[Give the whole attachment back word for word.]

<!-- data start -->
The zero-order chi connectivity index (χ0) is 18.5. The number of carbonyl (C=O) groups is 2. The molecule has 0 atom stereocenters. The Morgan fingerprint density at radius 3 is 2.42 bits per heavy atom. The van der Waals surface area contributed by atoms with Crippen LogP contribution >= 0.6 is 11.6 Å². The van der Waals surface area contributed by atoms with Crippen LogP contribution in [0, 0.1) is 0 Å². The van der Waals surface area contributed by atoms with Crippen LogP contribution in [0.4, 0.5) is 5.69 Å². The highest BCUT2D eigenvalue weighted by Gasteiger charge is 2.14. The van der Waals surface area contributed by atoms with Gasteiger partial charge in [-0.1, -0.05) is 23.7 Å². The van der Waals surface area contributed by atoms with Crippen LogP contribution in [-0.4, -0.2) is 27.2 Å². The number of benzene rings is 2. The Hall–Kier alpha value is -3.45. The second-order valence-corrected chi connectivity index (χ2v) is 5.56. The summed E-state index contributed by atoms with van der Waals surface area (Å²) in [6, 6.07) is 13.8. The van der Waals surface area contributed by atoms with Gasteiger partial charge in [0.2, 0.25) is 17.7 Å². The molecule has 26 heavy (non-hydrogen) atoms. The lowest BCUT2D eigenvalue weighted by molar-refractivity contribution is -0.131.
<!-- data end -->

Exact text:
The zero-order chi connectivity index (χ0) is 18.5. The number of carbonyl (C=O) groups is 2. The molecule has 0 atom stereocenters. The Morgan fingerprint density at radius 3 is 2.42 bits per heavy atom. The van der Waals surface area contributed by atoms with Crippen LogP contribution >= 0.6 is 11.6 Å². The van der Waals surface area contributed by atoms with Crippen LogP contribution in [0, 0.1) is 0 Å². The van der Waals surface area contributed by atoms with Crippen LogP contribution in [0.4, 0.5) is 5.69 Å². The highest BCUT2D eigenvalue weighted by Gasteiger charge is 2.14. The van der Waals surface area contributed by atoms with Gasteiger partial charge in [-0.1, -0.05) is 23.7 Å². The van der Waals surface area contributed by atoms with Crippen LogP contribution in [-0.4, -0.2) is 27.2 Å². The number of benzene rings is 2. The Hall–Kier alpha value is -3.45. The second-order valence-corrected chi connectivity index (χ2v) is 5.56. The summed E-state index contributed by atoms with van der Waals surface area (Å²) in [6, 6.07) is 13.8. The van der Waals surface area contributed by atoms with Gasteiger partial charge in [0.2, 0.25) is 17.7 Å². The molecule has 26 heavy (non-hydrogen) atoms. The lowest BCUT2D eigenvalue weighted by molar-refractivity contribution is -0.131.